“As large as that number is, it’s a small fraction of the overall economic damage that the crisis and these mortgages caused to the economy,” said Litan, who was on a commission that investigated the savings and loan crisis in the 1980s. “There were trillions of dollars of damage.”
The FHFA lawsuit cited the prospectus for one mortgage-backed security underwritten by Bank of America entities, which said no loans were larger than the underlying value of the homes. In fact, 11 percent of loans sampled by the agency fit that description, the suit said. Another securitization said 4.45 percent of the homes weren’t owner-occupied, while the true percentage was 15.27 percent, according to the suit.
Fannie Mae and Freddie Mac “acknowledged that their losses in the mortgaged-backed securities market were due to the unprecedented downturn in housing prices and other economic factors,” said DiRita at Bank of America.
The industry-wide errors “were not minor slip-ups,” said Peter Swire, a law professor at Ohio State University in Columbus, Ohio, and until last year a special assistant to President Barack Obama for economic policy. “Our biggest banks were talking homeowners into taking some of these bad loans at the front end and then dumping fraudulent loans on investors at the back end.”
Moynihan at Bank of America has said the lender will sell some of its contracts to handle billings, collections and foreclosures on home loans, and JPMorgan will reduce its remaining mortgage portfolio “until it’s close to zero,” Chief Executive Officer Jamie Dimon told analysts on a July 14 conference call.
JPMorgan liabilities could swell if it’s forced to bear the cost of bad loans made by Washington Mutual Inc., according to the bank’s regulatory filings. JPMorgan acquired most of WaMu’s assets from the Federal Deposit Insurance Corp. in 2008 after the Seattle-based company became the biggest bank to fail in U.S. history.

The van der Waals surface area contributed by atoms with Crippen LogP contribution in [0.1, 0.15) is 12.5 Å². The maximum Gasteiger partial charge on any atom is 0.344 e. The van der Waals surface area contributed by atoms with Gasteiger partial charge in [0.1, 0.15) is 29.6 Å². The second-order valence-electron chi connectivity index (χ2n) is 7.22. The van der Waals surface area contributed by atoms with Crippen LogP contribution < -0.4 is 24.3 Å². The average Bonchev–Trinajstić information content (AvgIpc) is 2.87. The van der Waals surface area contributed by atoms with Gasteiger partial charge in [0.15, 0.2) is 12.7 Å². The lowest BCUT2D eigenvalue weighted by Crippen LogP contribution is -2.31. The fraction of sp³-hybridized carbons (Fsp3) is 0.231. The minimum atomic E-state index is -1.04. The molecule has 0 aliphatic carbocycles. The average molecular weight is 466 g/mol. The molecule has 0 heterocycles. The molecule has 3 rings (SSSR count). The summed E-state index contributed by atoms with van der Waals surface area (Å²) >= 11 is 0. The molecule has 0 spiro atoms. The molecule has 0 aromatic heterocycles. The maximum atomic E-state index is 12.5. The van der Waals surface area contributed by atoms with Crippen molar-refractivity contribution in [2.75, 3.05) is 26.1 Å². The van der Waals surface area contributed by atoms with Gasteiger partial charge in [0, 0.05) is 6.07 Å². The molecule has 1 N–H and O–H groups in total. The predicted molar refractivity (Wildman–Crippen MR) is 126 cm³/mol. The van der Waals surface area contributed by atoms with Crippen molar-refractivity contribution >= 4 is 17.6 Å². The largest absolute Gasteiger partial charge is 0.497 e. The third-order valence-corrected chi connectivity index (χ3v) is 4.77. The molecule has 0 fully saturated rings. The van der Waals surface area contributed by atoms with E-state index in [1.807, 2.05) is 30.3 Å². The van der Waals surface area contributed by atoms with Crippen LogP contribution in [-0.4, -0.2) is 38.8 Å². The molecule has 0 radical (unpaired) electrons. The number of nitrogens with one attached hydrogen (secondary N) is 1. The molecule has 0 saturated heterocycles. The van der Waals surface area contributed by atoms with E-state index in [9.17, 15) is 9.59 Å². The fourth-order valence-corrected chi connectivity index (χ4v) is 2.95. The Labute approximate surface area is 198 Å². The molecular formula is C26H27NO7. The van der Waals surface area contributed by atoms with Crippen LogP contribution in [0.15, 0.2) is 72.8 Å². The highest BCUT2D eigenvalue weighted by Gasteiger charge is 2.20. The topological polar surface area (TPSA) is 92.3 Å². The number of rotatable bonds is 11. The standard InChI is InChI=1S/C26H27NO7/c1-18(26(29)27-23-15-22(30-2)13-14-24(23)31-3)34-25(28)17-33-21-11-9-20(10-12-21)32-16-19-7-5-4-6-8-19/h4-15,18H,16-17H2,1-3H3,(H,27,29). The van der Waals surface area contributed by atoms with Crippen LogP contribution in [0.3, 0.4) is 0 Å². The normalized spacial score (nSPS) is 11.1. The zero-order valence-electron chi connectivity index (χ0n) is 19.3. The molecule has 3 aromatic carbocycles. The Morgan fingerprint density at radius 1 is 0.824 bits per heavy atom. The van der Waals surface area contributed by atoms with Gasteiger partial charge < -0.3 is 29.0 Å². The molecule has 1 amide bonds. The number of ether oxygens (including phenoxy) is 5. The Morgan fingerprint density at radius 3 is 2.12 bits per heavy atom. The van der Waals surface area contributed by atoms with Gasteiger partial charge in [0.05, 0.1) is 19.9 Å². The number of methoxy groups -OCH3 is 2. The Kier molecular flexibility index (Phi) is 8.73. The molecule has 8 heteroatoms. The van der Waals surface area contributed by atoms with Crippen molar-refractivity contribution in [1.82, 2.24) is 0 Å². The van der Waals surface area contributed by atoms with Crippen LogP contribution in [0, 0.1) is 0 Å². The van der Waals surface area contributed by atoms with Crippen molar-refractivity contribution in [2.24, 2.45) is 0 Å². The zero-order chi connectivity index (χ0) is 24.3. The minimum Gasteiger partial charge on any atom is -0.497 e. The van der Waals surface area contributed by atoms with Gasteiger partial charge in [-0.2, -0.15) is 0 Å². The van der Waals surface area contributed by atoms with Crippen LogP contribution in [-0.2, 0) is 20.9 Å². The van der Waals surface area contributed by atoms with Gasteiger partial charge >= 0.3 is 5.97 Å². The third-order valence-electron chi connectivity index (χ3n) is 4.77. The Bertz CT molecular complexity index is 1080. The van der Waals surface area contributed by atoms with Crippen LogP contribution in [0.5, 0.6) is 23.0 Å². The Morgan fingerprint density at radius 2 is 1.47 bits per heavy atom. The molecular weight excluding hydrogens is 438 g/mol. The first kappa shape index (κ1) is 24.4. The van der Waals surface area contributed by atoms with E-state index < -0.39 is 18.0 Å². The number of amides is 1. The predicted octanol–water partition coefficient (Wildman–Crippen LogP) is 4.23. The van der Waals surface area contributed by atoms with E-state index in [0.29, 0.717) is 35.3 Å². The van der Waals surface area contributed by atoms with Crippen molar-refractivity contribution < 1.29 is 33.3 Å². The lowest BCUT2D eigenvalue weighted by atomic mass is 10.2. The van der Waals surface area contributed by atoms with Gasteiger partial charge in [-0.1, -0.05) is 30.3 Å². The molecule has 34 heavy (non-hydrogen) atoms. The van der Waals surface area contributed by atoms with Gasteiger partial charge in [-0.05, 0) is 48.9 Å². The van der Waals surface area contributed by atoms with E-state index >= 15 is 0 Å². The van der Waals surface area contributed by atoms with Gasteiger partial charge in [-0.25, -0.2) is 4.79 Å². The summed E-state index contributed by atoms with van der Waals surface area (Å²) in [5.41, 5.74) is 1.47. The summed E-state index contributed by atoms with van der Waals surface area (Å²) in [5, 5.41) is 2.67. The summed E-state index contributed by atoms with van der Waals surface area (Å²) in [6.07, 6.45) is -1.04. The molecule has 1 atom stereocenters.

WaMu sold securitized mortgages to investors that might be subject to repurchase demands, according to JPMorgan. While the bank contends the FDIC would be responsible for the costs, the agency contested that position and the dispute hasn’t been resolved, according to a July 14 JPMorgan presentation.
Analysts have predicted banks will face more claims if home prices continue to decline and foreclosures keep rising. Default notices sent to overdue U.S. homeowners surged 33 percent in August from the previous month, and total foreclosure filings increased 7 percent, according to a Sept. 15 report from RealtyTrac Inc., the Irvine, California-based data seller. The increase in default notices was the biggest monthly gain in four years.
Collectively, that leaves investors with little certainty on how big the tally may become, according to Barofsky, the former TARP official and now a senior fellow and adjunct professor at the New York University School of Law.
“I don’t think anyone knows where the bottom is for all these costs,” he said.